Do Your Homework

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You might not know it to look at me now, but I was a pretty good player. I was not very big, not very quick nor did I possess any other special physical tools. Still I was good enough to play in high school, with some distinction, and go on to play major college basketball.

 

I know how I got there as well. My usual routine included working on my skills, usually by myself, for a couple of hours and then going to one of a few courts where I knew there were good players and playing until I knew I couldn’t get back on the court before it closed. Sometimes I got a ride to the park, sometimes I rode a bike, and sometimes I took a train. Regardless of the method, I would get to the games. If I got to the court early, I would workout some more until the players showed up.

Two things motivated me. First, and foremost, was my desire to be a good player. Without that internal motivation, no amount of external motivation can be effective. Second, in the area where I grew up, if you lost a game the chance of getting back on the court for the rest of the day was small. For that reason, if you weren’t good enough, nobody picked you to play. And I loved to play. That was life on the court when you grow up fighting for court time with the likes of Dr. J, Mitch Kupchak (yes, GM of the Lakers), Rick Pitino (yes, coach of Louisville), they were good players before you heard of them, and other soon to be pro players (unless you were of that era, you won’t recognize the names).

That is what I did. I never played in any leagues; I never played on any teams outside of my high school team I never had a personal trainer, and never attended any clinics or basketball academies. I was still pretty good and I am sure that if I was still able to play, I would still be pretty good against a high level of competition.

To be truthful, those things weren’t available to me. There were no skill trainers or regular clinic or training sessions. The only leagues were in the summer and I found better competition on my own. If they had been available I probably would have taken advantage of some of it, but not at the expense of my regular routine. I would still work out on my own and then search for the best competition I could find.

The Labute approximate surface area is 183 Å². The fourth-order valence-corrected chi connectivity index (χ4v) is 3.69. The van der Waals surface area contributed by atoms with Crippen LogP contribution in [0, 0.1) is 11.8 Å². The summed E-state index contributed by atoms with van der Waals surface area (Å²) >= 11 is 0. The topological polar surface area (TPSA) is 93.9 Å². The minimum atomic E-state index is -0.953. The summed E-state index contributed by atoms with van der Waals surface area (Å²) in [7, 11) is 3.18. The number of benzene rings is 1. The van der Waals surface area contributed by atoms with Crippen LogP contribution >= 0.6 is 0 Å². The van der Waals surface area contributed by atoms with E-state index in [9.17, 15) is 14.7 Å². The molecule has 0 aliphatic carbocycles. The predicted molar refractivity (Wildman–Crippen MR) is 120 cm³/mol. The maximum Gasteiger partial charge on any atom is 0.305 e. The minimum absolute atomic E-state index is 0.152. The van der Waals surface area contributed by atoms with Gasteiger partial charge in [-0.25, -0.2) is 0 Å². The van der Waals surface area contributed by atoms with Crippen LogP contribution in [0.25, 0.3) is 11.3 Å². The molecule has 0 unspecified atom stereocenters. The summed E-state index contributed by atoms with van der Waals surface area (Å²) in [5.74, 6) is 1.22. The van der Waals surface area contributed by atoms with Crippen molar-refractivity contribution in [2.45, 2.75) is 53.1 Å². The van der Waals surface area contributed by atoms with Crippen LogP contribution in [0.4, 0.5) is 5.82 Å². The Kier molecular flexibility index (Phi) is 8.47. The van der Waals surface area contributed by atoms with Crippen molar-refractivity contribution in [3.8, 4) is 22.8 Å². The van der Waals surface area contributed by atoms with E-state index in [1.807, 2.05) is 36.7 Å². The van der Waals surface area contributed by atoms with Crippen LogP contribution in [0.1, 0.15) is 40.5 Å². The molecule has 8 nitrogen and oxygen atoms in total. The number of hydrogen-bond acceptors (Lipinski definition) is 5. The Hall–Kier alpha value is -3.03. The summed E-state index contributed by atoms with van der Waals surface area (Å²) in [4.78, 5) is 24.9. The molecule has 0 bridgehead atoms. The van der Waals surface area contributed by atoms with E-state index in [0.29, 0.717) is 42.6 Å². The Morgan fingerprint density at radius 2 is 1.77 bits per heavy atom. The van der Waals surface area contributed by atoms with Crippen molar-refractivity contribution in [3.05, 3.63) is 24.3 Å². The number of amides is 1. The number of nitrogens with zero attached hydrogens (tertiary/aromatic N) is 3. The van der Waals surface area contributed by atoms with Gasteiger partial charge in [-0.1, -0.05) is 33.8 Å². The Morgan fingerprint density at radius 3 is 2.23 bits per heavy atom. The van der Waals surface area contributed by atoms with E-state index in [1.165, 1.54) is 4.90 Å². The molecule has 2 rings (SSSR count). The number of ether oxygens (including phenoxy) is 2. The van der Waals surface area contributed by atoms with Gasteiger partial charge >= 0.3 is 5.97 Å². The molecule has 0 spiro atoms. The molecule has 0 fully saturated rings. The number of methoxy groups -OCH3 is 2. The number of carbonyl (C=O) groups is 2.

As I travel around with my Drillz and Skillz Academy and our “Attack and Counter” skills camp, I try to keep my finger on the pulse of what is happening in our game. I have seen a very disturbing trend for quite a while. I ask kids, “Do you play pick up ball?” More and more I get the answer, “What’s that?” I ask kids, “Do you go play in the park?” I get the answer, “Why?” I ask, “When was the last time you worked on your game?” I’ll get a reply, “Last weekend. We played 6 games in a tournament on Saturday and Sunday.” I’ll ask, “When do you practice?” I’ll get, “My travel team practice on Tues. and Thurs.” “What do you practice,” I’ll respond. I’ll get, “Plays.” My question is, “How does that get you better?” In this scenario, how many shot reps do you get, how much time do you spend working on your ball handling?

When I talk to parents I find, on the whole, they are very supportive. They talk to me about helping their kids improve and what kind of things can they do to get better. I always ask, “What are you doing now?” Invariably they tell me about the number of leagues they have paid to have them play in. Some will talk about the personal trainers they have paid for. The conversation always contains “It is very expensive. I don’t know how much more I can do.”

In reality, if you want to become a better player, it really isn’t expensive.

If you want to become a good player, I say over and over again in my camps, “There is no substitute for repetition.” The more repetition you do, the better you get. Playing in leagues and tournaments is fun, and by all means you should play, but it doesn’t get you better. Only practice gets you better. It’s good to have fun, but it’s more fun to be good.